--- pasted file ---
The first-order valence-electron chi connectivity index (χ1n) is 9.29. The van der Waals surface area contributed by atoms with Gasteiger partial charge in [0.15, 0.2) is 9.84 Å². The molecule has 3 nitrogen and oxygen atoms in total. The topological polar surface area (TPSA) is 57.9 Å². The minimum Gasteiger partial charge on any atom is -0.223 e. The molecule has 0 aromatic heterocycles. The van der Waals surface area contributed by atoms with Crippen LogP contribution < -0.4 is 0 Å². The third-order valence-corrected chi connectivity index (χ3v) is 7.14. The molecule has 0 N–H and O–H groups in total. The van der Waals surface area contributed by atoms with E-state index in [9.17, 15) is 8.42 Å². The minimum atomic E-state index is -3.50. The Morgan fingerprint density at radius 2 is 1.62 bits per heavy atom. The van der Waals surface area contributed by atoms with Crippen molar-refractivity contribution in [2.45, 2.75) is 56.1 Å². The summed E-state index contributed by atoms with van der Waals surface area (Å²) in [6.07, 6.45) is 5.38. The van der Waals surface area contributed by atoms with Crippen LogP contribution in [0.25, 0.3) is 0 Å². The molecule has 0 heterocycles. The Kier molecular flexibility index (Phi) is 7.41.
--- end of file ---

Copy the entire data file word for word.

The first-order valence-electron chi connectivity index (χ1n) is 9.29. The van der Waals surface area contributed by atoms with Gasteiger partial charge in [0.15, 0.2) is 9.84 Å². The molecule has 3 nitrogen and oxygen atoms in total. The topological polar surface area (TPSA) is 57.9 Å². The minimum Gasteiger partial charge on any atom is -0.223 e. The molecule has 0 aromatic heterocycles. The van der Waals surface area contributed by atoms with Crippen LogP contribution < -0.4 is 0 Å². The third-order valence-corrected chi connectivity index (χ3v) is 7.14. The molecule has 0 N–H and O–H groups in total. The van der Waals surface area contributed by atoms with E-state index in [9.17, 15) is 8.42 Å². The minimum atomic E-state index is -3.50. The Morgan fingerprint density at radius 2 is 1.62 bits per heavy atom. The van der Waals surface area contributed by atoms with Crippen molar-refractivity contribution in [2.45, 2.75) is 56.1 Å². The summed E-state index contributed by atoms with van der Waals surface area (Å²) in [6.07, 6.45) is 5.38. The van der Waals surface area contributed by atoms with Crippen LogP contribution in [0.25, 0.3) is 0 Å². The molecule has 0 heterocycles. The Kier molecular flexibility index (Phi) is 7.41.